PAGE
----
Human cultures vary too in terms of the influence and expression of the primal drives. In the Kung! San tribal culture (Kalahari), the community is essentially peaceful, there is a division of labor, e.g., men hunt, women gather plant foods, and disagreements are basically resolved via discussion. Families share possessions to a great degree with ownership per se being a “non-issue”. However, it should be noted that the Kung! have few material resources and live in a setting where natural resources are available, but do not readily facilitate the accumulation of “wealth” (They are also highly mobile – moving in order to more readily harvest seasonal plants and animals. As such, the Kung! peoples must literally pack up and carry their world about from one geographic locale to another. This discourages accumulating material goods not essential to survival). Historically, as various cultures situated in resource rich areas began to cultivate and exploit same, e.g., plant crops, create novel labor-saving implements, exploit minerals and gems to fashion tools, jewelry, etc., and thereby benefit in terms of material enrichment (intra- and extra-community trade), population growth, etc., conflicts were more likely to ensue. Thieves sought to steal food and goods. Armies sought to capture regions rich in material and human resources. Defensive strategies and technologies had to be created to protect people and assets. In short, acquisition, protection against loss, and perpetuation found more overt expression in step with resource growth (Material and human). This is true both of individuals, families, communities, and nation-states.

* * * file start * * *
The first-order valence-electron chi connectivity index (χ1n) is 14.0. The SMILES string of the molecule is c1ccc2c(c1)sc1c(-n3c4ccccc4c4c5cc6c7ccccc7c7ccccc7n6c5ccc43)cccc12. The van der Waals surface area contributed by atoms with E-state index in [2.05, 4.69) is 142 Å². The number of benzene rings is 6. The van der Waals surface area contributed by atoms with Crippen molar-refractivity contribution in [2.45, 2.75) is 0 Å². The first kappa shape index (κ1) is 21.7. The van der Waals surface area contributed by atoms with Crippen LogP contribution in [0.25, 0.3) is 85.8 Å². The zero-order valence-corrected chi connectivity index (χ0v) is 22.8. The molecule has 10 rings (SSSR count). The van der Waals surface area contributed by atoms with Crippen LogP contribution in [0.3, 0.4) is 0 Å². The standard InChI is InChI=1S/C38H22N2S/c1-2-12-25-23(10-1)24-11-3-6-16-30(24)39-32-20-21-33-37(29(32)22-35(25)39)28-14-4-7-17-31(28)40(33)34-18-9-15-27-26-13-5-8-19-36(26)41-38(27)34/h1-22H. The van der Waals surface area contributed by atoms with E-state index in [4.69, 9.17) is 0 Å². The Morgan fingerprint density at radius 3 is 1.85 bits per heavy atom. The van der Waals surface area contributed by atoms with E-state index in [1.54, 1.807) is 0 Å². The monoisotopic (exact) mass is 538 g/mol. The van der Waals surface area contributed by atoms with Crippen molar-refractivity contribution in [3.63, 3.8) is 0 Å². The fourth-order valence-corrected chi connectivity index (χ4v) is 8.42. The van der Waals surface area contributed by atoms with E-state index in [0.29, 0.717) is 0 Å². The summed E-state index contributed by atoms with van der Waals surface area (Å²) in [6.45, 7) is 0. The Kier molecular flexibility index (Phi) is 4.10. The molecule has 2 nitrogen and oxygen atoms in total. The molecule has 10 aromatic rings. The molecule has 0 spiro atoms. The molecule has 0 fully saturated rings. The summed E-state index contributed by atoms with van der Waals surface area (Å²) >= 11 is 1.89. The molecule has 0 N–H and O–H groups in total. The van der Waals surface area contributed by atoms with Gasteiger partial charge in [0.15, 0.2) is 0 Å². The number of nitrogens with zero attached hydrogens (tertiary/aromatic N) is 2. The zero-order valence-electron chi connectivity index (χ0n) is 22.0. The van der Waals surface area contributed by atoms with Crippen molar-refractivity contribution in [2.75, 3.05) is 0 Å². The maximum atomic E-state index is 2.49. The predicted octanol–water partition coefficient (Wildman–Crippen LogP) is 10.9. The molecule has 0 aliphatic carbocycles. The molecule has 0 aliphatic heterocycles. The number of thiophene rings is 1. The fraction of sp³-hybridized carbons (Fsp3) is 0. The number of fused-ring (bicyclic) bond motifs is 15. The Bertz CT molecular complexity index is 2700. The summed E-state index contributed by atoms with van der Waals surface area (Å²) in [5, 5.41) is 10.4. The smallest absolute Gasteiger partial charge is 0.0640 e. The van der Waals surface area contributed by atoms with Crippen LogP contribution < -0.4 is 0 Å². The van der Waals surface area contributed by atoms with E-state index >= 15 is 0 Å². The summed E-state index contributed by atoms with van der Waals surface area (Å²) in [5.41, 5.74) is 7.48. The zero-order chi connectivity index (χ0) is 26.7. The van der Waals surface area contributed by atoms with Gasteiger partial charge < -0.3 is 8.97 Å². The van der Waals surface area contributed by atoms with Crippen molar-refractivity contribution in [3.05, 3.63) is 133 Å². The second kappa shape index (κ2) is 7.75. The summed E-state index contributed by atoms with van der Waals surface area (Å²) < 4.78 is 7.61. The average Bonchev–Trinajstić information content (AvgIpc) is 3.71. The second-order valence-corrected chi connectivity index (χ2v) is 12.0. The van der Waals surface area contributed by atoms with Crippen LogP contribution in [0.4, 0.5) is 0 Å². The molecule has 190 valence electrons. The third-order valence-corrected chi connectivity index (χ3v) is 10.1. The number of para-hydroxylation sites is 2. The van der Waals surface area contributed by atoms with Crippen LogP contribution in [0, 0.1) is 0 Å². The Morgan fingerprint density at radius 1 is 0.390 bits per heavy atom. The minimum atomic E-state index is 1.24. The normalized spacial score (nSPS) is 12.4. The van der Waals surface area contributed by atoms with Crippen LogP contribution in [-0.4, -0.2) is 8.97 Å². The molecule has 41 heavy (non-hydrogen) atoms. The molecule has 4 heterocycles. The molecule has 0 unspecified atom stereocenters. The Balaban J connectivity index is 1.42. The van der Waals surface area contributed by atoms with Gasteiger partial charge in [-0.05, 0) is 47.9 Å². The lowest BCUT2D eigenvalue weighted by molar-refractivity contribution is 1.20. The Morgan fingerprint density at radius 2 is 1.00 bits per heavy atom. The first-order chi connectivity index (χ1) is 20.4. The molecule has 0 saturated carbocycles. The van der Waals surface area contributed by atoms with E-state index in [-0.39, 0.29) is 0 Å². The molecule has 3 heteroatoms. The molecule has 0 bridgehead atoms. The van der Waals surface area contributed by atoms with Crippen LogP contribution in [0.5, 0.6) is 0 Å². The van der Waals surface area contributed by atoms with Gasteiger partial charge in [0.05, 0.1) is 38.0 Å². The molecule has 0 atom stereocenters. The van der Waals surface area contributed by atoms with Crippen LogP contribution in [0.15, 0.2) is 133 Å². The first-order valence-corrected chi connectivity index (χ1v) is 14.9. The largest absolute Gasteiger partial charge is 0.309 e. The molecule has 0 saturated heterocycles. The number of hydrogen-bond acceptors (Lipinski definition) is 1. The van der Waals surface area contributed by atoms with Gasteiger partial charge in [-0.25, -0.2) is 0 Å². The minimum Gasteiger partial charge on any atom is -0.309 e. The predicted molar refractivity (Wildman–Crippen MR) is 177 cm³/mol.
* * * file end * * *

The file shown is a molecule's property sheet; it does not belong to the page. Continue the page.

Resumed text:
So there you have it. Acquisition (resource), protection from loss (defense), and perpetuation – the primal drives. A two edged sword, being both blessing and curse to us all. It is what lends most of us to work, build, have families, buy fire alarm systems and insurance policies, serve in civic organizations and the armed forces, etc., and in so doing create a valuable and enduring legacy. And for some that which builds gives way to the opposite – workaholism which robs children of one or both parents, material greed, envy, strife, power plays, manipulation, conflict and a whole host of other evils.
In a world awash in sophisticated weaponry, ancient hostilities, xenophobia and intolerance, we must not only recognize the primal drives and their expression, but identify (and employ) the best means to resist veering too far into the dark side of our evolved nature.
*Matters such as an afterlife rest on faith – which lies outside the purview of science.
Original copyright 1998, revised version copyright 2002 and 2018 by Dr. Anthony G. Payne. All rights reserved.